A bit of a departure from my regular genre fiction, but here’s hoping someone out there likes it.
A quick shoutout to K.C. Wise of Writing While Black, from whom I borrowed the last two lines. I’m hopeful she won’t be angry with me (or for changing it a bit), but I did really love this line and wanted to use it.
Her Morning Routine
by Rick Cook Jr
Lilavati did not sleep last night. She lay awake, running her morning routine over and over. Wake before the sun rises, wash her face, brush her teeth, wrap her mundum neriyathum about her body, milk the goat, gather vegetables and herbs from the garden, strike the fire for breakfast, walk along the white sands, pray. Her morning routine never changes, and it cannot change this morning.
The rare drought has come to seaside Kerala, and her morning prayer yesterday should have asked for rain. But she does not wish for rain.
The night is filled with the baying of wild dogs in the distance, the soft sigh of the ocean scraping the shore, the cacophonous din of a faraway marriage celebration lasting to morning. Her husband ratchets and snores next to her, drunk on fancy wines and reeking of perfume Lilavati does not own. He rolls over and traps her on the bed they share, crushing her beneath his powerful form until he shifts again. She resists the urge to flee. Her morning routine is too important.
She sees only the vague outline of his slumped and breathing form through pale moonlight in the window, and she imagines him a beast, the rompo with its odd mix of human and animal parts.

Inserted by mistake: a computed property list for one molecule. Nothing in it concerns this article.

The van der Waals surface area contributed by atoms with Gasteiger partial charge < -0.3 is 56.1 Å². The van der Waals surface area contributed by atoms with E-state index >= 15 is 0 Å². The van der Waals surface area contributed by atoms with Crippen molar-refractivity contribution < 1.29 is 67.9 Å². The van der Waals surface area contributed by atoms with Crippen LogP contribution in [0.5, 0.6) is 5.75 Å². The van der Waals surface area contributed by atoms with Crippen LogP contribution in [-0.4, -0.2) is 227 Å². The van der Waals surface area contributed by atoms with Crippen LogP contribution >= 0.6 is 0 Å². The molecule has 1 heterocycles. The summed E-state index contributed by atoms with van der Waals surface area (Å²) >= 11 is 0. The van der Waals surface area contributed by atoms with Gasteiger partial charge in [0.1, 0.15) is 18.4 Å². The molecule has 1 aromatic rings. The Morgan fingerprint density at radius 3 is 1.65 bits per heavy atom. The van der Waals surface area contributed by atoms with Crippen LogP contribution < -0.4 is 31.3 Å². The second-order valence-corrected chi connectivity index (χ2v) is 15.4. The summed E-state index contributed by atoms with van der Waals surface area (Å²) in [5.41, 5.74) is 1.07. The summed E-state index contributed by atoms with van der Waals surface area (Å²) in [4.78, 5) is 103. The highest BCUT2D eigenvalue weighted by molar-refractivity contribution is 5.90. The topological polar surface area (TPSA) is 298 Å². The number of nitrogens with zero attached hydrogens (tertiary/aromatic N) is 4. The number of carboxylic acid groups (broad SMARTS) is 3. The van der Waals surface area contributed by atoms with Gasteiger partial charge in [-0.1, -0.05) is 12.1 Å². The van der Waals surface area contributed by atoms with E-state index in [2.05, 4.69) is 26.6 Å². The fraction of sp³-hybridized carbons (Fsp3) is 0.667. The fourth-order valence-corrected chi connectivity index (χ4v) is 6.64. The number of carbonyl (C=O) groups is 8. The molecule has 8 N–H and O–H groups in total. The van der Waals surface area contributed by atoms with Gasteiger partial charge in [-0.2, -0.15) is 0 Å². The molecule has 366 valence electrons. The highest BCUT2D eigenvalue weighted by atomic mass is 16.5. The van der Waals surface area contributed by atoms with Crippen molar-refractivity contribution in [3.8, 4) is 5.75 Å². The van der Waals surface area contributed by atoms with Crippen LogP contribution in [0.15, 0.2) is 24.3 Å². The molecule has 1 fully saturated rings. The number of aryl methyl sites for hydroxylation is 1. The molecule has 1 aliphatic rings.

There is a dagger in the room. It would be so easy.
Wake, wash, brush, wrap, milk, gather, strike, walk, pray. It becomes a mantra she whispers to her sleeping husband, who is so awash in drink he might well sleep through having his throat cut. But she cannot. She rubs her swollen belly. If not for you, my little beti, if not for you.
She lies in a rigid posture, waiting for the first rose of dawn to bloom. Watching the horizon only makes the time pass slower, and the metronomic snores of her husband lull her so that she almost sleeps. But a small halo of purple bleeds into the outermost edge of the horizon. She rises from her place next to her besotted husband and kisses his forehead, surprised to find tears dripping down her face. He stirs and she sucks in a breath, holds it. But he scratches at the place she kissed, rolls over, and his snores continue.
Lilavati splashes water from the basin onto her face, relishes the cool drops as they bead down her cheeks, replacing the tears she can’t stop. She has read about baptism, and this morning she believes in its cleansing power.
She scrubs at her teeth in the dark, chews a sprig of mint. She realizes she will miss the mint.
Her mundum neriyathum is waiting, and she wraps the pristine white cloth around her in the tradition of her mother’s family, covering her chest and upper arms. Her husband likes it when she displays her bosom in the style of just the lower mundu and she has ever fought his desires. This morning he has no say in her choice. But then she remembers her routine. She must not deviate. She unwraps the top and rearranges the lower mundu.